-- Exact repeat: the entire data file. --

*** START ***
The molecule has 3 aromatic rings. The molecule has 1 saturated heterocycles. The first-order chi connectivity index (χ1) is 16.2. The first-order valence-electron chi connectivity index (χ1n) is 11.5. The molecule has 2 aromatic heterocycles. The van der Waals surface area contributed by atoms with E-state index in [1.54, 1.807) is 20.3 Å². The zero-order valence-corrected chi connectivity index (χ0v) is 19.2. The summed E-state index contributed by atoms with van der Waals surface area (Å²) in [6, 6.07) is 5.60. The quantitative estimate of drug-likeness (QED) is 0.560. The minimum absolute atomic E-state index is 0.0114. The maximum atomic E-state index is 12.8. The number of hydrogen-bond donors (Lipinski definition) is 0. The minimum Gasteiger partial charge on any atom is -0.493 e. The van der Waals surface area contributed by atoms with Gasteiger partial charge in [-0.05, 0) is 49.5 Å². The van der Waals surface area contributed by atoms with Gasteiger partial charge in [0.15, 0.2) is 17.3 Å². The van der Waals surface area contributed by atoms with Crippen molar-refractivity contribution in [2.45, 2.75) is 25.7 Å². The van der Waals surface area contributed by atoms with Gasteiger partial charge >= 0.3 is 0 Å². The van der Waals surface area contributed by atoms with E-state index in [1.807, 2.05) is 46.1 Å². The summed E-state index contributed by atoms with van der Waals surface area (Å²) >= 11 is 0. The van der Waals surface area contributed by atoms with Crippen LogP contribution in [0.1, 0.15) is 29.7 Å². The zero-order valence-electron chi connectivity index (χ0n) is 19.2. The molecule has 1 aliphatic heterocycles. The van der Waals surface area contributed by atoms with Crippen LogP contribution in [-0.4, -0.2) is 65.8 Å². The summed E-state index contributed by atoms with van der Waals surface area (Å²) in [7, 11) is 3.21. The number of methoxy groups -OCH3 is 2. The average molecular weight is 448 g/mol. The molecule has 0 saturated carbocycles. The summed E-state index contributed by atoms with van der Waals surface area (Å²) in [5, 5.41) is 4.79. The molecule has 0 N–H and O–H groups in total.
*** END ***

The molecule has 3 aromatic rings. The molecule has 1 saturated heterocycles. The first-order chi connectivity index (χ1) is 16.2. The first-order valence-electron chi connectivity index (χ1n) is 11.5. The molecule has 2 aromatic heterocycles. The van der Waals surface area contributed by atoms with E-state index in [1.54, 1.807) is 20.3 Å². The zero-order valence-corrected chi connectivity index (χ0v) is 19.2. The summed E-state index contributed by atoms with van der Waals surface area (Å²) in [6, 6.07) is 5.60. The quantitative estimate of drug-likeness (QED) is 0.560. The minimum absolute atomic E-state index is 0.0114. The maximum atomic E-state index is 12.8. The number of hydrogen-bond donors (Lipinski definition) is 0. The minimum Gasteiger partial charge on any atom is -0.493 e. The van der Waals surface area contributed by atoms with Gasteiger partial charge in [-0.05, 0) is 49.5 Å². The van der Waals surface area contributed by atoms with Gasteiger partial charge in [0.15, 0.2) is 17.3 Å². The van der Waals surface area contributed by atoms with Crippen molar-refractivity contribution in [2.45, 2.75) is 25.7 Å². The van der Waals surface area contributed by atoms with Gasteiger partial charge >= 0.3 is 0 Å². The van der Waals surface area contributed by atoms with E-state index in [1.807, 2.05) is 46.1 Å². The summed E-state index contributed by atoms with van der Waals surface area (Å²) >= 11 is 0. The van der Waals surface area contributed by atoms with Crippen LogP contribution in [0.1, 0.15) is 29.7 Å². The zero-order valence-electron chi connectivity index (χ0n) is 19.2. The molecule has 1 aliphatic heterocycles. The van der Waals surface area contributed by atoms with Crippen LogP contribution in [-0.4, -0.2) is 65.8 Å². The summed E-state index contributed by atoms with van der Waals surface area (Å²) in [7, 11) is 3.21. The number of methoxy groups -OCH3 is 2. The average molecular weight is 448 g/mol. The molecule has 0 saturated carbocycles. The summed E-state index contributed by atoms with van der Waals surface area (Å²) in [5, 5.41) is 4.79. The molecule has 0 N–H and O–H groups in total.